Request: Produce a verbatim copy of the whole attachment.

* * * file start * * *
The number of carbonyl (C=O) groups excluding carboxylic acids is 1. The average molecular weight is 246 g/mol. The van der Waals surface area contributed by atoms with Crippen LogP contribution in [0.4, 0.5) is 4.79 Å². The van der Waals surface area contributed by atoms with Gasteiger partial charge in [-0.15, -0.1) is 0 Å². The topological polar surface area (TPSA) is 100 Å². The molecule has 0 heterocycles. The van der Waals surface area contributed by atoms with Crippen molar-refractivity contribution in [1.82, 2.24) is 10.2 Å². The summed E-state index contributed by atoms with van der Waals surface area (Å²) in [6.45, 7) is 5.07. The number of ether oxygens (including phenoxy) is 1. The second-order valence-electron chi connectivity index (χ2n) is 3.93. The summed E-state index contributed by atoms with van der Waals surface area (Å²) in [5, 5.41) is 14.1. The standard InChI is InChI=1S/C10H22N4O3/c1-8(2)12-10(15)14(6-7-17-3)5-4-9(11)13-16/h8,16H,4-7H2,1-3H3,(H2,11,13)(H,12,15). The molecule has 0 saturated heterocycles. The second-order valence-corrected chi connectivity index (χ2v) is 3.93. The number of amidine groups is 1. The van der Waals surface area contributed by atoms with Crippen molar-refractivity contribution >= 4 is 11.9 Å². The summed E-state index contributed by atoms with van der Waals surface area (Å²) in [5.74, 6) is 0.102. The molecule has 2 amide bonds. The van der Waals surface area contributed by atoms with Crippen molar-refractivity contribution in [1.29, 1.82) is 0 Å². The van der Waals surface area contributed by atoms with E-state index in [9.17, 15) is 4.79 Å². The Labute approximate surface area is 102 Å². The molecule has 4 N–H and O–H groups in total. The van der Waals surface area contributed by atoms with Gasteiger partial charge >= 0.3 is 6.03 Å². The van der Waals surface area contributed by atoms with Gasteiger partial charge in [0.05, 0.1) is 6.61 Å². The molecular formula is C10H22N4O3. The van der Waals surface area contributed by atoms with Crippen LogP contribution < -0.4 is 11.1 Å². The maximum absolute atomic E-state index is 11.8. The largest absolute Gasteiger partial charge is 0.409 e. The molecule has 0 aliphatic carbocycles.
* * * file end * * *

The number of carbonyl (C=O) groups excluding carboxylic acids is 1. The average molecular weight is 246 g/mol. The van der Waals surface area contributed by atoms with Crippen LogP contribution in [0.4, 0.5) is 4.79 Å². The van der Waals surface area contributed by atoms with Gasteiger partial charge in [-0.15, -0.1) is 0 Å². The topological polar surface area (TPSA) is 100 Å². The molecule has 0 heterocycles. The van der Waals surface area contributed by atoms with Crippen molar-refractivity contribution in [1.82, 2.24) is 10.2 Å². The summed E-state index contributed by atoms with van der Waals surface area (Å²) in [6.45, 7) is 5.07. The number of ether oxygens (including phenoxy) is 1. The second-order valence-electron chi connectivity index (χ2n) is 3.93. The summed E-state index contributed by atoms with van der Waals surface area (Å²) in [5, 5.41) is 14.1. The standard InChI is InChI=1S/C10H22N4O3/c1-8(2)12-10(15)14(6-7-17-3)5-4-9(11)13-16/h8,16H,4-7H2,1-3H3,(H2,11,13)(H,12,15). The molecule has 0 saturated heterocycles. The second-order valence-corrected chi connectivity index (χ2v) is 3.93. The number of amidine groups is 1. The van der Waals surface area contributed by atoms with Crippen molar-refractivity contribution >= 4 is 11.9 Å². The summed E-state index contributed by atoms with van der Waals surface area (Å²) in [5.74, 6) is 0.102. The molecule has 2 amide bonds. The van der Waals surface area contributed by atoms with Crippen molar-refractivity contribution in [1.29, 1.82) is 0 Å². The van der Waals surface area contributed by atoms with E-state index in [9.17, 15) is 4.79 Å². The Labute approximate surface area is 102 Å². The molecule has 4 N–H and O–H groups in total. The van der Waals surface area contributed by atoms with Gasteiger partial charge >= 0.3 is 6.03 Å². The van der Waals surface area contributed by atoms with Gasteiger partial charge in [0.05, 0.1) is 6.61 Å². The molecular formula is C10H22N4O3. The van der Waals surface area contributed by atoms with Crippen LogP contribution < -0.4 is 11.1 Å². The maximum absolute atomic E-state index is 11.8. The largest absolute Gasteiger partial charge is 0.409 e. The molecule has 0 aliphatic carbocycles.